Mitrice Richardson was a 24-year-old African American woman who was released from the Los Angeles County Sheriff Department in the middle of the night without any means of fending for herself. Her body was later found in an isolated canyon, leaving the family with many unanswered questions. In 2016, the Attorney General opened a criminal investigation into the Los Angeles County Sheriff’s Department‘s handling of the Mitrice Richardson case. The AG’s Office had originally declined the request of the Richardson family to investigate the case, but reversed course after the family and supporters submitted almost 500 pages of evidence to Harris’s office in the hope of prompting an investigation.   In December 2016, the California Attorney General’s Office closed the investigation, concluding that there was insufficient evidence to support criminal prosecution of anyone involved in the handling of the Richardson case.

Backpage cases

On October 6, 2016, Harris announced the arrest of Backpage CEO Carl Ferrer on felony charges of pimping a minor, pimping, and conspiracy to commit pimping. The arrest warrant alleged that 99% of Backpage’s revenue was directly attributable to prostitution-related ads, many of which involved victims of sex trafficking, including children under the age of 18.

On December 9, 2016, a superior court judge dismissed all charges in the complaint.  On December 23, 2016, Harris filed new charges against Ferrer and former Backpage owners Mike Lacey and Jim Larkin for pimping and money laundering.   In January 2017, Backpage announced that it was removing its adult section from all of its sites in the United States stating that it was due to many years of harassment and extralegal tactics.  The investigations continued after Harris became a senator, and on April 6, 2018, Backpage and affiliated sites were seized in an enforcement action by the Federal Bureau of Investigation, U.S. Postal Inspection Service, United States Department of Justice, and Internal Revenue Service. Ferrer subsequently pleaded guilty to charges of facilitating prostitution and money laundering.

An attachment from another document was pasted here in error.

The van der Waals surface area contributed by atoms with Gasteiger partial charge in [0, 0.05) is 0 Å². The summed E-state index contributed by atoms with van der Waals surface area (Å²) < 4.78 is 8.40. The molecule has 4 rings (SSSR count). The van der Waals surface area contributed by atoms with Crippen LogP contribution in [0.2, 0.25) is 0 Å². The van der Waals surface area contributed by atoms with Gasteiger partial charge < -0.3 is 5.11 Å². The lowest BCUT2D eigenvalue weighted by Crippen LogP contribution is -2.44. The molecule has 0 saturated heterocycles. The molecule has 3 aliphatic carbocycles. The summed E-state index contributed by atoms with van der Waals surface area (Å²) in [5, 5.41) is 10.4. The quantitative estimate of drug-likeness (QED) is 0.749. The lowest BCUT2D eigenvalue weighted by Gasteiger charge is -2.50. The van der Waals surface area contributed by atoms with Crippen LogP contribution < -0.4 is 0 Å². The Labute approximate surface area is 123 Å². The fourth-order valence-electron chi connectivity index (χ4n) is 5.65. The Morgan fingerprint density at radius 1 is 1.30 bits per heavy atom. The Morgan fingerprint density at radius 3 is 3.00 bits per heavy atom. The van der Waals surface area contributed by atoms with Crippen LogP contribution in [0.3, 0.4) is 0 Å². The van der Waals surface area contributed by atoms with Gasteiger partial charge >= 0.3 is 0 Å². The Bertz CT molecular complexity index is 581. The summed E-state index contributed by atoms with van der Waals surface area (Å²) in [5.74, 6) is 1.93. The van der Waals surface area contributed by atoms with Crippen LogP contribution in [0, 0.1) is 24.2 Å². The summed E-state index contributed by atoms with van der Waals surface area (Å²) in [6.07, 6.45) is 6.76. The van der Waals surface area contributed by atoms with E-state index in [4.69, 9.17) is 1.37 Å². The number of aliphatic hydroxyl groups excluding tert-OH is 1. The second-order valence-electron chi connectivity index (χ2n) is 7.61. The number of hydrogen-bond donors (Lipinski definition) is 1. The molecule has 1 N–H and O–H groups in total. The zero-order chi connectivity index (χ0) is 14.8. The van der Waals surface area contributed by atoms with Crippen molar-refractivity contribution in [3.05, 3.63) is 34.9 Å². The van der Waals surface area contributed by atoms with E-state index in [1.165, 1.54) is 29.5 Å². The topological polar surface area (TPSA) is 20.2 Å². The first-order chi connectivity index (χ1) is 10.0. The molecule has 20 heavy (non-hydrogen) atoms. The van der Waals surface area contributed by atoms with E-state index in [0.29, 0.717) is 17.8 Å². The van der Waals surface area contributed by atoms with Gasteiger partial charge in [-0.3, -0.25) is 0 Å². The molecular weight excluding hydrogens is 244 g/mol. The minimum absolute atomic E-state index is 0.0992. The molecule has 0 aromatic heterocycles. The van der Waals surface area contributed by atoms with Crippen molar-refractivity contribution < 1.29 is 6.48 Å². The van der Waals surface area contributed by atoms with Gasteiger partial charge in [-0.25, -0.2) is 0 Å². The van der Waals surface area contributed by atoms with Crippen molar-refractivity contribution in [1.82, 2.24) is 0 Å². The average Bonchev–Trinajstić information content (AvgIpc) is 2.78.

Mobile-app user privacy

In 2012, Harris sent a letter to 100 mobile-app developers, asking them to comply with California law with respect to privacy issues. If any developer of an application that could be used by a Californian does not display a privacy policy statement when the application is installed, California law is broken, with a possible fine of $2500 for every download. The law affects any developer anywhere in the world if the app is used by a Californian.

 

Supreme Court and U.S. Attorney General speculation

During Obama’s presidency, Harris was mentioned as a possible nominee for the United States Supreme Court  or U.S. Attorney General,  but she was not nominated to either office.[108][additional citation(s) needed]

2016 election

After Senator Barbara Boxer (D-CA) announced her intention to retire from the United States Senate at the end of her term in 2016, after which she would have served as California’s junior senator for 24 years, Harris was the first candidate to declare her intention to run for Boxer’s senate seat. Media outlets reported that Harris would run for senate on the same day that Gavin Newsom, California’s Lieutenant Governor and a close political ally of Harris, announced he would not seek to succeed Boxer.  Harris officially announced the launch of her campaign on January 13, 2015.